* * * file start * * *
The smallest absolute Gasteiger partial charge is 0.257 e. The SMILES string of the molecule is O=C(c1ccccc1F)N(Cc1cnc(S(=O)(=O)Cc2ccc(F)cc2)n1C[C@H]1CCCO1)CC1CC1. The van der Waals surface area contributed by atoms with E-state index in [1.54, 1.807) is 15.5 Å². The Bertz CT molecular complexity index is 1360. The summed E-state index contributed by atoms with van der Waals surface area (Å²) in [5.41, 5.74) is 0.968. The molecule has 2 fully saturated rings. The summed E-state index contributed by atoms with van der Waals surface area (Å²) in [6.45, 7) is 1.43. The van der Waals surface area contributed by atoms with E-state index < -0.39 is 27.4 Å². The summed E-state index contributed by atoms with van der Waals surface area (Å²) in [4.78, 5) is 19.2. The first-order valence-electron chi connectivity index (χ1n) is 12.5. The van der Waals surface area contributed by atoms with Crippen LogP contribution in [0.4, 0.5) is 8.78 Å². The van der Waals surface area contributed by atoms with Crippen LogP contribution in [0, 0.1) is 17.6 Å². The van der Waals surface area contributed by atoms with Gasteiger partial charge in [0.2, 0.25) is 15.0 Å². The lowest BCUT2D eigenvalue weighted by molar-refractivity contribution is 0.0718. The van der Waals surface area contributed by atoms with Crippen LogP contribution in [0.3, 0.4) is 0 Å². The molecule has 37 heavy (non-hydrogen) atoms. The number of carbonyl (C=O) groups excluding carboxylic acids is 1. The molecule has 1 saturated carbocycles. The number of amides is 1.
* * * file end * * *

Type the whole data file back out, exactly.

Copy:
The smallest absolute Gasteiger partial charge is 0.257 e. The SMILES string of the molecule is O=C(c1ccccc1F)N(Cc1cnc(S(=O)(=O)Cc2ccc(F)cc2)n1C[C@H]1CCCO1)CC1CC1. The van der Waals surface area contributed by atoms with E-state index in [1.54, 1.807) is 15.5 Å². The Bertz CT molecular complexity index is 1360. The summed E-state index contributed by atoms with van der Waals surface area (Å²) in [5.41, 5.74) is 0.968. The molecule has 2 fully saturated rings. The summed E-state index contributed by atoms with van der Waals surface area (Å²) in [6.45, 7) is 1.43. The van der Waals surface area contributed by atoms with E-state index < -0.39 is 27.4 Å². The summed E-state index contributed by atoms with van der Waals surface area (Å²) in [4.78, 5) is 19.2. The first-order valence-electron chi connectivity index (χ1n) is 12.5. The van der Waals surface area contributed by atoms with Crippen LogP contribution in [0.4, 0.5) is 8.78 Å². The van der Waals surface area contributed by atoms with Crippen LogP contribution in [0, 0.1) is 17.6 Å². The van der Waals surface area contributed by atoms with Gasteiger partial charge in [0.2, 0.25) is 15.0 Å². The lowest BCUT2D eigenvalue weighted by molar-refractivity contribution is 0.0718. The van der Waals surface area contributed by atoms with Crippen LogP contribution in [0.3, 0.4) is 0 Å². The molecule has 37 heavy (non-hydrogen) atoms. The number of carbonyl (C=O) groups excluding carboxylic acids is 1. The molecule has 1 saturated carbocycles. The number of amides is 1.